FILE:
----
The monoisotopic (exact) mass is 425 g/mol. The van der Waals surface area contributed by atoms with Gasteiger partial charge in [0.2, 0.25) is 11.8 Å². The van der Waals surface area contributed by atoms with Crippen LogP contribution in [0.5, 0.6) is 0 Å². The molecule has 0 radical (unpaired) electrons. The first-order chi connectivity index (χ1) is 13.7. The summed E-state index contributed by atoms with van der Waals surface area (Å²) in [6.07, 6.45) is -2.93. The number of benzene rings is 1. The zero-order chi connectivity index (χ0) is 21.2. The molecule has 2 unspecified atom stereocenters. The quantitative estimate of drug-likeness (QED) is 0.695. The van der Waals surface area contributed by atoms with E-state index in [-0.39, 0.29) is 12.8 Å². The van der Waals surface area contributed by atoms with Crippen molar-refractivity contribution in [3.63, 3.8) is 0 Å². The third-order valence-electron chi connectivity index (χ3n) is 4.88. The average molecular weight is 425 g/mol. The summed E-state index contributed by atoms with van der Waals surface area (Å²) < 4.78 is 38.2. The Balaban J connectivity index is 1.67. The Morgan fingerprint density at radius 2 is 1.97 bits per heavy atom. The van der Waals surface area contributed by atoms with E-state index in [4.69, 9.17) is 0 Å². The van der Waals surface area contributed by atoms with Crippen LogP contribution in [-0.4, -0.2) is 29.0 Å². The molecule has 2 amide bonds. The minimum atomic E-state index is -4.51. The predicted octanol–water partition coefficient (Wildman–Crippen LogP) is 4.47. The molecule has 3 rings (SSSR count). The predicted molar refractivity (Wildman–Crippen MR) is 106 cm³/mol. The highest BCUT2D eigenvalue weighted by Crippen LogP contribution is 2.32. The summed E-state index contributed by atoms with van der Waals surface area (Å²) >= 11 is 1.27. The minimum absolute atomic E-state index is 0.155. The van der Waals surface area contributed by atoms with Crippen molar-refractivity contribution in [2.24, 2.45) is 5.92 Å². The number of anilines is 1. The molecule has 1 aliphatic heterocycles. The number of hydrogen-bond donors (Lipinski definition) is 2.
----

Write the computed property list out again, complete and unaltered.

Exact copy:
The monoisotopic (exact) mass is 425 g/mol. The van der Waals surface area contributed by atoms with Gasteiger partial charge in [0.2, 0.25) is 11.8 Å². The van der Waals surface area contributed by atoms with Crippen LogP contribution in [0.5, 0.6) is 0 Å². The molecule has 0 radical (unpaired) electrons. The first-order chi connectivity index (χ1) is 13.7. The summed E-state index contributed by atoms with van der Waals surface area (Å²) in [6.07, 6.45) is -2.93. The number of benzene rings is 1. The zero-order chi connectivity index (χ0) is 21.2. The molecule has 2 unspecified atom stereocenters. The quantitative estimate of drug-likeness (QED) is 0.695. The van der Waals surface area contributed by atoms with E-state index in [-0.39, 0.29) is 12.8 Å². The van der Waals surface area contributed by atoms with Crippen molar-refractivity contribution in [3.63, 3.8) is 0 Å². The third-order valence-electron chi connectivity index (χ3n) is 4.88. The average molecular weight is 425 g/mol. The summed E-state index contributed by atoms with van der Waals surface area (Å²) < 4.78 is 38.2. The Balaban J connectivity index is 1.67. The Morgan fingerprint density at radius 2 is 1.97 bits per heavy atom. The van der Waals surface area contributed by atoms with E-state index in [4.69, 9.17) is 0 Å². The van der Waals surface area contributed by atoms with Crippen LogP contribution in [-0.4, -0.2) is 29.0 Å². The molecule has 2 amide bonds. The minimum atomic E-state index is -4.51. The predicted octanol–water partition coefficient (Wildman–Crippen LogP) is 4.47. The molecule has 3 rings (SSSR count). The predicted molar refractivity (Wildman–Crippen MR) is 106 cm³/mol. The highest BCUT2D eigenvalue weighted by Crippen LogP contribution is 2.32. The summed E-state index contributed by atoms with van der Waals surface area (Å²) >= 11 is 1.27. The minimum absolute atomic E-state index is 0.155. The van der Waals surface area contributed by atoms with Crippen molar-refractivity contribution in [2.24, 2.45) is 5.92 Å². The number of anilines is 1. The molecule has 1 aliphatic heterocycles. The number of hydrogen-bond donors (Lipinski definition) is 2.